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At first glance the new crime dramas Profiler (Saturdays, 10 p.m. EDT, NBC) and Millennium (Fridays, 9 p.m. EDT, Fox) seem like the sort of unwholesome entertainment that would send Bob Dole into a frenzied new round of Hollywood bashing. The shows share the same premise: a central character brings down Hannibal Lecter-type psychopaths by using an uncanny gift to see inside the criminal mind, literally envisioning the evildoers' motivations. In the process both series serve up images unusually brutal for prime-time TV: severed heads, bodies crackling in flames, victims buried alive, near naked women beaten and stabbed to death.

Yet beneath the bloody mayhem lies the same knotty issue that the Republican presidential candidate has himself been working hard to articulate: How do we keep home, hearth and the middle-class dream from eroding in a world ravaged by crime, drugs and sexual confusion? Profiler's Samantha Waters (Ally Walker) and Millennium's Frank Black (Lance Henriksen) are obsessed not with the individual madmen who each week slice and dice their way into the crime fighters' paths but with keeping the world impenetrably safe for their small children.

Millennium, produced by The X-Files creator Chris Carter and one of the most eagerly awaited debuts of the fall season, suffers from delivering its point too aggressively. The show is constantly contrasting the bleak offices and dark labs in which Black works to hunt the deranged cult leaders and sexual serial killers who are his prey, with the image of his blindingly yellow Seattle home, framed always by a blue sky that is eerie in its brilliance. Says Carter: "For me the whole reason to do the show was that yellow house--a bright center in a dark universe." Meet Frank Black, Everypatriarch, on a mission to keep ugliness from tainting his family.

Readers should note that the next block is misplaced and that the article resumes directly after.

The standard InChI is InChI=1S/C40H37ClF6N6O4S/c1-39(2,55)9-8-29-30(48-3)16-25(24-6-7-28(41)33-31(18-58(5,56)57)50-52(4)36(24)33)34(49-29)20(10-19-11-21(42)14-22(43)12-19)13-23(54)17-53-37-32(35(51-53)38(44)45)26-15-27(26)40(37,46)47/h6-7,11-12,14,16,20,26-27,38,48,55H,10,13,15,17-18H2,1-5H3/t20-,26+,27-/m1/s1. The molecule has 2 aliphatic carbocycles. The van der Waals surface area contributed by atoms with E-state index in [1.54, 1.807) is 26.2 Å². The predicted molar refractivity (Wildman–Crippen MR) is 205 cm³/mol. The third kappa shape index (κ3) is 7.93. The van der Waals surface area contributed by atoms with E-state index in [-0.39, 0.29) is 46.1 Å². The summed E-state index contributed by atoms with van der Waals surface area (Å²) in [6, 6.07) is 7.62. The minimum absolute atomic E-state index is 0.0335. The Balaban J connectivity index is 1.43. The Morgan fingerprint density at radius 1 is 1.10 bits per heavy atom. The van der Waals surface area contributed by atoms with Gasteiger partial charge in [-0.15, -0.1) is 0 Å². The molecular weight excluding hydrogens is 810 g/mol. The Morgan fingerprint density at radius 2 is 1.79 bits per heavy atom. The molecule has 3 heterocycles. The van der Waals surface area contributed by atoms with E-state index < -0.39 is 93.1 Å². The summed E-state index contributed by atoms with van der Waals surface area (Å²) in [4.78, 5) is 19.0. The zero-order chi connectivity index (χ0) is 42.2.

And it is a mission he doesn't take lightly. Henriksen, a craggy-faced, baggy-eyed actor, portrays Black as the kind of guy who wouldn't crack a smile if Strom Thurmond showed up in his driveway doing the Macarena--levity is useless in this cruel, cruel world. Speaking always in an exhausted whisper, Black is so intense that a perfunctory how are you doing from his wife Catherine (Megan Gallagher) elicits the answer, "I'm just confused about something I thought I understood about evil."

Yet as over the top as Millennium can get, the show does succeed at creating a marvelously unrelenting sense of unease. Black is a former FBI agent who now works for a quasi-governmental law-enforcement organization known as the Millennium group. He has amassed enemies over his long career, and every time the camera turns to one of his co-workers or a friendly new neighbor attempting a chat, there is the sense that his haven could crack like a Pottery Barn picture frame.

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